War of the Rebellion: Serial 046 Page 0604 Chapter XI. S. C. AND GA. COASTS, AND IN MID. AND E. FLA.

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of Fort Sumter, I opened fire upon that work yesterday, with the guns from Wagner and Gregg. The firing is progressing to-day with satisfactory effect.

I inclose a Charleston newspaper of the 24th instant.

Very respectfully, your obedient servant,

Q. A. GILLMORE,

Major-General, Commanding.

Major General H. W. HALLECK,

General-in-Chief, U. S. Army, Washington, D. C.

HEADQUARTERS DEPARTMENT OF THE SOUTH,

In the Field, Fully Island, S. C., October 30, 1863-1 p. m.

GENERAL: I have the honor to report that the operation of our breaching guns in Wagner and Gregg (Fort Strong and Fort Putnam), against the southeast face of Fort Sumter, has been as successful as I could desire. That face is now more completely a ruin than the george wall. Most of its arches have already tumbled in. The others are rapidly crumbling away, and the ruined terre-plains of the channel fronts are plainly visible. No guns have been disclosed upon either of these faces, and the reports that some pieces had been remounted there are doubtless incorrect. Sumter replies with harmless musketry fire only. I shall continue the firing for at least twenty-four hours longer, and probably shall then make an assault, although I have not yet fully determined upon it.

Some of the monitors have taken part in the bombardment and have done good execution.

The enemy's batteries on James and Sullivan's Island reply but slowly, and have done us no harm as yet.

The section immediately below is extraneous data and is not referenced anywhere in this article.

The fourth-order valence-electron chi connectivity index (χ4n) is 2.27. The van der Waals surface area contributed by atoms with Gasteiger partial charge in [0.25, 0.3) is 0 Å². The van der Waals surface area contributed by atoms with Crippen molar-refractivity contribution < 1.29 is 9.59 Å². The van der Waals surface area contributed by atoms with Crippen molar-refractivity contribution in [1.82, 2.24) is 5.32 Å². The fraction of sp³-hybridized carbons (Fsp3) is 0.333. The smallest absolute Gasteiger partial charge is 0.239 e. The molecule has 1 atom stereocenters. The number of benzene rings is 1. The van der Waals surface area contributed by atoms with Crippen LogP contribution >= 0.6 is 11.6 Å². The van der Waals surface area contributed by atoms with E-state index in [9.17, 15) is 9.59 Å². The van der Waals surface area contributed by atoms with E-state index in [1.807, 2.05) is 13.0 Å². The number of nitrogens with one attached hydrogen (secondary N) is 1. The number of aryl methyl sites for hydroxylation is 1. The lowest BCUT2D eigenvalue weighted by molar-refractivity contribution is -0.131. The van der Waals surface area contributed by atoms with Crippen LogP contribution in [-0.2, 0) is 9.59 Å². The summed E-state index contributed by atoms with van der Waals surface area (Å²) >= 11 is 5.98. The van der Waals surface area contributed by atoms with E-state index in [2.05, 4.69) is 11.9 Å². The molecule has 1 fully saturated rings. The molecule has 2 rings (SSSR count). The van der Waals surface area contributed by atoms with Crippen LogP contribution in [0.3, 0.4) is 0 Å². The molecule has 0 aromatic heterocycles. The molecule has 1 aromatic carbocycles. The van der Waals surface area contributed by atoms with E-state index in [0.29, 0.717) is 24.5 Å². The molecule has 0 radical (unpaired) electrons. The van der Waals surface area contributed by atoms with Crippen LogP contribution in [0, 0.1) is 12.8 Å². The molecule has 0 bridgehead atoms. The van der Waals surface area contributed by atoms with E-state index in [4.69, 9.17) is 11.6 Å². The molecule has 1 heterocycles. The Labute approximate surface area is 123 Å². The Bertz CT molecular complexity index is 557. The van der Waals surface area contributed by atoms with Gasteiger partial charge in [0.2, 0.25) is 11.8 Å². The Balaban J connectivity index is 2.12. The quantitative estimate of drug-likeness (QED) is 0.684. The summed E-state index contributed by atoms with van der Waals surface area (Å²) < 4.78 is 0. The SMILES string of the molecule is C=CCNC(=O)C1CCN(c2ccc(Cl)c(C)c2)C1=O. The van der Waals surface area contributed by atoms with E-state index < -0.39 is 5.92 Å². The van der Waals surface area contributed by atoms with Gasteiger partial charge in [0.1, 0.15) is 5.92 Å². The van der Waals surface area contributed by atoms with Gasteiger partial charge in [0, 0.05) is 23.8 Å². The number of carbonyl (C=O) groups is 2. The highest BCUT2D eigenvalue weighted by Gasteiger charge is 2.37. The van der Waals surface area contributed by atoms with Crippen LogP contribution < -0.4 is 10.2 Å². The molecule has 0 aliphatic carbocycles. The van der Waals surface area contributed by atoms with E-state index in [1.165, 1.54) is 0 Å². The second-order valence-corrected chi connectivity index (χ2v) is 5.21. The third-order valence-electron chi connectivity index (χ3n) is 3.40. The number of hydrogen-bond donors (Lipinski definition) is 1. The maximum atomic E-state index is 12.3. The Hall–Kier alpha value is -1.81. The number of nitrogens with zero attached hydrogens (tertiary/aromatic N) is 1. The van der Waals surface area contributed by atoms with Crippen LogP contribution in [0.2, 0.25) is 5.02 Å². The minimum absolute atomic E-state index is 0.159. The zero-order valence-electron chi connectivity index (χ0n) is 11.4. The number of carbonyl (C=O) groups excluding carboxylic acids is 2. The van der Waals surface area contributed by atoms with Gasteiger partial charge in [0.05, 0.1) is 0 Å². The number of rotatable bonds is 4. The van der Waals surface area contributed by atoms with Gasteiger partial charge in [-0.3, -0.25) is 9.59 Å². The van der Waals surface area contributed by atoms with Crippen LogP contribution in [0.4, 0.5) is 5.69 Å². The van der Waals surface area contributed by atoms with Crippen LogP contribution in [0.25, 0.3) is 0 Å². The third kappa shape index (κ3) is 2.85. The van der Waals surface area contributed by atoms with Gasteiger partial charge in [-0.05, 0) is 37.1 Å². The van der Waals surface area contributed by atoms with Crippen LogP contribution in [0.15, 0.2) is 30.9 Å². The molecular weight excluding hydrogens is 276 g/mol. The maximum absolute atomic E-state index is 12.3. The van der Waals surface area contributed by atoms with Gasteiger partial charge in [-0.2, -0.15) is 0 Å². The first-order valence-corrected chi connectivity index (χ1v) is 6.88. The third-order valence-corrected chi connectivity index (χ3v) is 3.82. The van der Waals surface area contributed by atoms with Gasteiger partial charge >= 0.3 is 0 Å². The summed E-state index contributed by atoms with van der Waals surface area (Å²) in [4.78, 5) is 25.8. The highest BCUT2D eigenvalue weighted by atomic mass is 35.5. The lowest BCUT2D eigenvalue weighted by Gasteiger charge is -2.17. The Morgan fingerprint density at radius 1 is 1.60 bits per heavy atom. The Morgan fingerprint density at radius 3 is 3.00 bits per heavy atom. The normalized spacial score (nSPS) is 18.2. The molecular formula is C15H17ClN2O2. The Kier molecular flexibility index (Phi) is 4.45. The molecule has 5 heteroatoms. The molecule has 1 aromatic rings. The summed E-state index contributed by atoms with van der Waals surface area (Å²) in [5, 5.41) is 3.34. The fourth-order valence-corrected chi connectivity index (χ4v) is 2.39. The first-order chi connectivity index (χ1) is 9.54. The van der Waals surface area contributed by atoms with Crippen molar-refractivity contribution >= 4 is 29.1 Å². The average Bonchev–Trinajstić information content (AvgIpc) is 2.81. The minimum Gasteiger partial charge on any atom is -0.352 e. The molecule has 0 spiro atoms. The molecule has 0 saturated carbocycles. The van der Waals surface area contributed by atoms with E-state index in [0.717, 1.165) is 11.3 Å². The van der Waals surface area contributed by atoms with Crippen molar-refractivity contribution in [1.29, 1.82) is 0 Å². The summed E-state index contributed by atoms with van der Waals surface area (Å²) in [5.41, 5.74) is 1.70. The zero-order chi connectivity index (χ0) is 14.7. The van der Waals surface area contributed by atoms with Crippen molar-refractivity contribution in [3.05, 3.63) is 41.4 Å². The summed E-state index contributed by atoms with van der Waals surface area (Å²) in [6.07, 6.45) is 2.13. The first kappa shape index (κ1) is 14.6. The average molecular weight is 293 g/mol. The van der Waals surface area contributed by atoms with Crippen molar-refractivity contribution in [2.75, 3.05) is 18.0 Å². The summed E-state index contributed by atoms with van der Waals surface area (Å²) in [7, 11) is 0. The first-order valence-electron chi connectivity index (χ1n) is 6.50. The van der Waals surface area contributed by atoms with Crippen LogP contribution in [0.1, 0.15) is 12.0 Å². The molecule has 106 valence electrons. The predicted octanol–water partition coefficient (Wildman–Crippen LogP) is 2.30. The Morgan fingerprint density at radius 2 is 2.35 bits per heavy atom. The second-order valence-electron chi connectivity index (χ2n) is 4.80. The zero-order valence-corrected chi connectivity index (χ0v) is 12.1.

Very respectfully, your obedient servant,

Q. A. GILLMORE,

Major-General, Commanding.

Major General H. W. HALLECK,

General-in-Chief, U. S. Army, Washington, D. C.

HEADQUARTERS DEPARTMENT OF THE SOUTH,

In the Field, Folly Island, S. C., November 12, 1863.

GENERAL: I have to report no essential charge in the condition of things here since my letter of October 30. I keep up a slow fire on the ruins of Fort Sumter night and day. During the daytime, I fire mostly from mortars at low angels, in order to search the casemates on the channel front. During the night, a few light guns play upon the breaches to prevent any defensive measures being taken by the enemy. Some of the monitors occasionally engage int eh bombardment. The enemy do not reply, except sometimes with small arms. Of the practicability of carrying the place by assault, I entertain but little doubt, but I have never seen any necessity for doing so, while its sole power of doing harm consists in the protection which its infantry garrison affords to the channel obstruction. I am convinced that those obstructions can be removed while Sumter is occupied by the enemy with less sacrifice of life than we would have